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Pradeep bio photo
CloudMunch CEO Pradeep Prabhu.

During his 18-year tenure at Infosys, Pradeep Prabhu pioneered the IT company’s cloud business. Along with colleague Prasanna Raghavendra, the engineers saw a need for a developer-facing platform that could still work with common plugins and integrations.

They decided to take the startup leap and in 2011 launched CloudMunch, a software deployment platform for developers.

“CloudMunch was created to be an open-source plug-and-play DevOps platform that enables orchestration with all of the popular DevOps tools—Chef, Jenkins, Jira, etc.,” said Prabhu. “The platfrom currently has over 250-plus plugins and integrations.”

Prabhu believes CloudMunch’s products can improve deployment volume by 60 percent and enable teams to better scale their software processes. The platform, he says, enables “better software delivery at the intersection of cloud, DevOps and agile development.” CloudMunch customers include Adobe, Honeywell, Panasonic, and others.

We caught up with Prabhu for this Startup Spotlight, a regular GeekWire feature.

Explain what you do so our parents can understand it: “CloudMunch enables teams to deliver software faster to meet today’s rapidly changing business needs.”

Inspiration hit us when: “When I read the article, ‘Why Software is Eating the World’ by Marc Andreessen, in August 2011 in the Wall Street Journal. I wanted to do a startup and was exploring many different ideas. In the article, Mark shared his thoughts on how the world was being transformed by software:

‘We are in the middle of a dramatic and broad technological and economic shift in which software companies are poised to take over large swathes of the economy. More and more major businesses and industries are being run on software and delivered as online services — from movies to agriculture to national defense. Over the next 10 years, I expect many more industries to be disrupted by software.’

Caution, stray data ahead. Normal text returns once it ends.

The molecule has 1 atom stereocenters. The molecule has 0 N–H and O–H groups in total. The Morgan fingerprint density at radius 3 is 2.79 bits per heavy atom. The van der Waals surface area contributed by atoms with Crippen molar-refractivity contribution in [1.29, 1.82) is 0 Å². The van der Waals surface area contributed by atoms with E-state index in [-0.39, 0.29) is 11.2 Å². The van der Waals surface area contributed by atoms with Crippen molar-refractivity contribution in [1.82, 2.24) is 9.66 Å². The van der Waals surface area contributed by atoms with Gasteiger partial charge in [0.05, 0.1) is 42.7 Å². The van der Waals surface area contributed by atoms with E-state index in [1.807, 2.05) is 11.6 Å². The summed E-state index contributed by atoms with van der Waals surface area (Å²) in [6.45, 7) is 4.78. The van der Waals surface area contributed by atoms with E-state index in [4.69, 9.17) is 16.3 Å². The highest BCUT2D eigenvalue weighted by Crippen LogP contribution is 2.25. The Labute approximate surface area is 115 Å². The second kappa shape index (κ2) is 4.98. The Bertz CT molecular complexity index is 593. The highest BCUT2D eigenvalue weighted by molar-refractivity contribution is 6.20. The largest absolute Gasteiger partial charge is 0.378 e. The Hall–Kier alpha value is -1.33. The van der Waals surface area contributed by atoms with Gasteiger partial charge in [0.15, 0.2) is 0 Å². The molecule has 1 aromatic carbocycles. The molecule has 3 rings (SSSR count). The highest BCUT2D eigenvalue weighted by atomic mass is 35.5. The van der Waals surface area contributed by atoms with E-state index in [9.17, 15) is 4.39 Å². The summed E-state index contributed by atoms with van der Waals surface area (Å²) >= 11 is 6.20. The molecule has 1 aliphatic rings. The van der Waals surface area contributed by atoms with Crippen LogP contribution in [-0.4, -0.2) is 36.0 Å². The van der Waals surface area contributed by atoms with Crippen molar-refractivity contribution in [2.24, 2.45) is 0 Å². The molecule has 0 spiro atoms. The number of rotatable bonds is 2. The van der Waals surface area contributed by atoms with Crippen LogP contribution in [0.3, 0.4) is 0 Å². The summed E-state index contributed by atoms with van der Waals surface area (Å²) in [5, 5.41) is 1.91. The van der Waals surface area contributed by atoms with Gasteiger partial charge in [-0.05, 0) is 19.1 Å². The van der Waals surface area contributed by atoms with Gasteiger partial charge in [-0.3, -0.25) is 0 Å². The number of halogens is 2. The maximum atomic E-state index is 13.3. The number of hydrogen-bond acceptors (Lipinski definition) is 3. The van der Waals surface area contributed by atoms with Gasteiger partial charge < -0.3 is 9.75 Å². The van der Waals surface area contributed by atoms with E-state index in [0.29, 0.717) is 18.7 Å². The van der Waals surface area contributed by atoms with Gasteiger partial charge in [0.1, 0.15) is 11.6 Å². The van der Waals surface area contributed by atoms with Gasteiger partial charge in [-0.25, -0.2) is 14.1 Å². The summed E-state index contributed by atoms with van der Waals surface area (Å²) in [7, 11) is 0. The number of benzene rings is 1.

Fast forward to 2015 and what he predicted is coming true. Every business is now becoming a software-driven business — the next battleground for every business is software.”

VC, Angel or Bootstrap: “We took angel funding on Day 1 and the founders invested as well. We went for angel funding as the angel was a serial entrepreneur with a great track record. In 2014, we received a strategic investment from a large technology global leader.”

Our ‘secret sauce’ is: “Our platform architecture. As a platform (not a tool), CloudMunch can plug-and-play with any tool (legacy or new) and provide insights and orchestrate all parts of the application lifecycle. We get data from all the tools, provide insights and visibility, and enable data-driven software delivery.”

351761081_640The smartest move we’ve made so far: “Focusing on the enterprise segment. We started with focusing on SMB, but as we saw demand from enterprises, we pivoted and today we count Adobe, Honeywell, Panasonic, as our customers and they have helped shape our platform.”

The biggest mistake we’ve made so far: “Offering a freemium software model without understanding how to do it. Before you place your bets on a freemium model, understand what you are getting into. If the product you are building is geared for that, know how to convert freemium customers into paying customers.”

Would you rather have Gates, Zuckerberg or Bezos in your corner: “Bezos. Bezos sees the future and is innovating across industries and he dreams big. With AWS, he has changed the IT industry.”

Our favorite team-building activity is: “Getting out of the office, taking a walk to get coffee, two-to-three times a day. This is a nice way to stretch, get some fresh air, talk, and bond. We also do team lunches and we try to do that outdoors if possible.”

The biggest thing we look for when hiring is: “Passion. You need to have a passion to create, to try something extraordinary, to learn something new. Without passion, startups are not going to be fun.”

What’s the one piece of advice you’d give to other entrepreneurs just starting out: “Get a real feel for customer pain and find out what the market really needs — not what you think the market needs. By doing this, you’ll be able to get your product-customer fit early on and get market traction.”

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